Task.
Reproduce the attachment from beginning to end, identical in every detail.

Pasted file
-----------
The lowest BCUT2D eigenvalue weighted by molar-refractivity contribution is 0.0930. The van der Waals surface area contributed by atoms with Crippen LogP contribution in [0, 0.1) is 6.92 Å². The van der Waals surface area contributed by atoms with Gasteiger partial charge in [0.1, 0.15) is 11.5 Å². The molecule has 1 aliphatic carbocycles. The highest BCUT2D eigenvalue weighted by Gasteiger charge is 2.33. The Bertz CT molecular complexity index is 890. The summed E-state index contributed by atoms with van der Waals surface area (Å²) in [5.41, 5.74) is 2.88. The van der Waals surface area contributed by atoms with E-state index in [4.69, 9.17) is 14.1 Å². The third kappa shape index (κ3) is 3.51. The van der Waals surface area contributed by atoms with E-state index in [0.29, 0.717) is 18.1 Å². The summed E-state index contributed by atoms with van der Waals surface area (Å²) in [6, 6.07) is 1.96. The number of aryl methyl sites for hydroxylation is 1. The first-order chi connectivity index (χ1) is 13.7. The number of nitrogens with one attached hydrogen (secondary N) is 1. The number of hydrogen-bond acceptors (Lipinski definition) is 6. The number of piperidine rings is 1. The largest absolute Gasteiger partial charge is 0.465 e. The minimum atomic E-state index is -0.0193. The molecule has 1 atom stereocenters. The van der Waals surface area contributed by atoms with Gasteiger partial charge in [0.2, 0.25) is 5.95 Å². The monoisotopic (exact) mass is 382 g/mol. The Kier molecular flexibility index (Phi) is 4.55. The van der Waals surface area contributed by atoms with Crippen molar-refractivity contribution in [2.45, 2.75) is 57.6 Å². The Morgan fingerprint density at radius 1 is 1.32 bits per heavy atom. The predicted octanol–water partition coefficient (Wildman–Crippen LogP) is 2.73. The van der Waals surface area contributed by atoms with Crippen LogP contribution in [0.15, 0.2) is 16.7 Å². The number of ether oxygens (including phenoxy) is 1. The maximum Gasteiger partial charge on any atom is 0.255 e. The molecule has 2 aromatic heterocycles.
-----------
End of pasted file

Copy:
The lowest BCUT2D eigenvalue weighted by molar-refractivity contribution is 0.0930. The van der Waals surface area contributed by atoms with Crippen LogP contribution in [0, 0.1) is 6.92 Å². The van der Waals surface area contributed by atoms with Gasteiger partial charge in [0.1, 0.15) is 11.5 Å². The molecule has 1 aliphatic carbocycles. The highest BCUT2D eigenvalue weighted by Gasteiger charge is 2.33. The Bertz CT molecular complexity index is 890. The summed E-state index contributed by atoms with van der Waals surface area (Å²) in [5.41, 5.74) is 2.88. The van der Waals surface area contributed by atoms with E-state index in [4.69, 9.17) is 14.1 Å². The third kappa shape index (κ3) is 3.51. The van der Waals surface area contributed by atoms with E-state index in [0.29, 0.717) is 18.1 Å². The summed E-state index contributed by atoms with van der Waals surface area (Å²) in [6, 6.07) is 1.96. The number of aryl methyl sites for hydroxylation is 1. The first-order chi connectivity index (χ1) is 13.7. The number of nitrogens with one attached hydrogen (secondary N) is 1. The number of hydrogen-bond acceptors (Lipinski definition) is 6. The number of piperidine rings is 1. The largest absolute Gasteiger partial charge is 0.465 e. The minimum atomic E-state index is -0.0193. The molecule has 1 atom stereocenters. The van der Waals surface area contributed by atoms with Gasteiger partial charge in [0.2, 0.25) is 5.95 Å². The monoisotopic (exact) mass is 382 g/mol. The Kier molecular flexibility index (Phi) is 4.55. The van der Waals surface area contributed by atoms with Crippen molar-refractivity contribution in [2.45, 2.75) is 57.6 Å². The Morgan fingerprint density at radius 1 is 1.32 bits per heavy atom. The predicted octanol–water partition coefficient (Wildman–Crippen LogP) is 2.73. The van der Waals surface area contributed by atoms with Crippen LogP contribution in [0.15, 0.2) is 16.7 Å². The number of ether oxygens (including phenoxy) is 1. The maximum Gasteiger partial charge on any atom is 0.255 e. The molecule has 2 aromatic heterocycles.